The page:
Here's how Intel allegedly dashes AMD's hopes for gradual growth. It tells XYZ that its price per processor is, say, $90, but that if XYZ ends up buying more than 80% of its processors from Intel that quarter, it will pay a rebate of $10 per processor, resulting in an $80 price.
The rebate, however, applies not just to the processors that put XYZ over the 80% target, but to every Intel processor XYZ purchases that quarter, back to the first one. That offer knocks AMD out of the box. Outside counsel Diamond explains why: "Effectively, what Intel's saying is, If you don't buy those ten incremental units from AMD, we'll give you them for free."
That's because 80 processors at $90 each cost the same as 90 processors at $80 each. "So in order to capture that business," Diamond continues, "AMD has to give away product for free. It's pretty axiomatic that you can't stay in any business if you're giving away your product free to pick up market share."
Intel's Sewell has a simple response: His company doesn't offer first-dollar rebates. "We offer a discount program," he asserts, "which is stepped at basically 20%, 40%, 60%, 80%. So if you buy below 20%, you get no discount. If you buy 20% to 40%, you get a discount, but it applies only to the units between 20% to 40%. By the time you get up to 80% or 100%, you're getting the highest discount. If you're at the highest discount rate, and you were to normalize that across all units, you get a better price across the board if you buy more parts from us, but you don't have this dramatic incentive, where you get nothing below 90%, and everything above 90%. In our view, this is a very traditional discount that scales with volume."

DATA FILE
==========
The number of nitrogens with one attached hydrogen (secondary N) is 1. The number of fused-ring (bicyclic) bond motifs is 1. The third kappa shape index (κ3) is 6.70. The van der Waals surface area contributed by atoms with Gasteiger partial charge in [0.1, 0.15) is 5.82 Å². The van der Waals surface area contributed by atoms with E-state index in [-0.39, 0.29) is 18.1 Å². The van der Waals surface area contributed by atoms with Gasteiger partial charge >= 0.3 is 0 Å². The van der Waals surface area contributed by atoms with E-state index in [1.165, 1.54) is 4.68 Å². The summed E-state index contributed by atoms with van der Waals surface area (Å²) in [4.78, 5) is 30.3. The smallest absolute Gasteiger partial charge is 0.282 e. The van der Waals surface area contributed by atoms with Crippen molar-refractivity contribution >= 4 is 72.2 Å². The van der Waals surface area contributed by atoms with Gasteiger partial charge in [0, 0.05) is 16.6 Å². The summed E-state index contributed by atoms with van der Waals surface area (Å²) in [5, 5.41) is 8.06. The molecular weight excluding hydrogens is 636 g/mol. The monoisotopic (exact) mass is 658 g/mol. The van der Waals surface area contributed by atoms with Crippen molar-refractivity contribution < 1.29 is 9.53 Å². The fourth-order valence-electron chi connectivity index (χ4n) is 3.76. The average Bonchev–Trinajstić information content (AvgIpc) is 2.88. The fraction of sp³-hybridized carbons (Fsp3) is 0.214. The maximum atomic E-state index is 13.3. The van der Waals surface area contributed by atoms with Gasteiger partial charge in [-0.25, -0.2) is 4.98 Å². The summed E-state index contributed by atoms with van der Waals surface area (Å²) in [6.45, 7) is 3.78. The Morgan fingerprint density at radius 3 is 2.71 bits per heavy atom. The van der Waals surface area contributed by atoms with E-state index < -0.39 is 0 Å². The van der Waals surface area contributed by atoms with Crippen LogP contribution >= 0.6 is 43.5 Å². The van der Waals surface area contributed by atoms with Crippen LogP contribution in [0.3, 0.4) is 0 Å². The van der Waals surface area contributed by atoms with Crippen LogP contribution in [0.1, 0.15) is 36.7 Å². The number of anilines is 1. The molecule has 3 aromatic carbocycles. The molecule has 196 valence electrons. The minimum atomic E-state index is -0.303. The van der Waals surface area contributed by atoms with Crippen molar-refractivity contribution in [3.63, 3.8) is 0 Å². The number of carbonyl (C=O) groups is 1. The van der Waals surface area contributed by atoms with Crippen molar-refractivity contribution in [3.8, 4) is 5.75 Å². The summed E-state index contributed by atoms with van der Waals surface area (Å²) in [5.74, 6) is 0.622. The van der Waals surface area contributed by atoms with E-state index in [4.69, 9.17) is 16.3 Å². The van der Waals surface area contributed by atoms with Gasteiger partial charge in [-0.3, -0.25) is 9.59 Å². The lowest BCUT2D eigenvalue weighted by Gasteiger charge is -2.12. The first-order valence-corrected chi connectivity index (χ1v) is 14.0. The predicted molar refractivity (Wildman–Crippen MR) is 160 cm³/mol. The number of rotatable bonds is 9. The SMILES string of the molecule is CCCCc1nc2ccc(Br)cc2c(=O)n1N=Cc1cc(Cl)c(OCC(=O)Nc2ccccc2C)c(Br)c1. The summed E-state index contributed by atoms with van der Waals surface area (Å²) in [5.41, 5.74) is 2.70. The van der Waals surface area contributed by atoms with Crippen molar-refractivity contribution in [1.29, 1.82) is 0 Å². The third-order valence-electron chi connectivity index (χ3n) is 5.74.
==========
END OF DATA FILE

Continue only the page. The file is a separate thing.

AMD's Diamond replies: "If, in fact, Intel's corporate policy is to use only reasonable, stepped discounts and no first-dollar rebates, that's a pretty recent innovation, and I guess we've earned part of our legal fees already. That has not been historically correct."
Thursday, April 12, 2007
A pretty good overview of the loyalty rebates (used by Microsoft as well) is in this article, in this case referring to the loyalty rebates that Intel uses.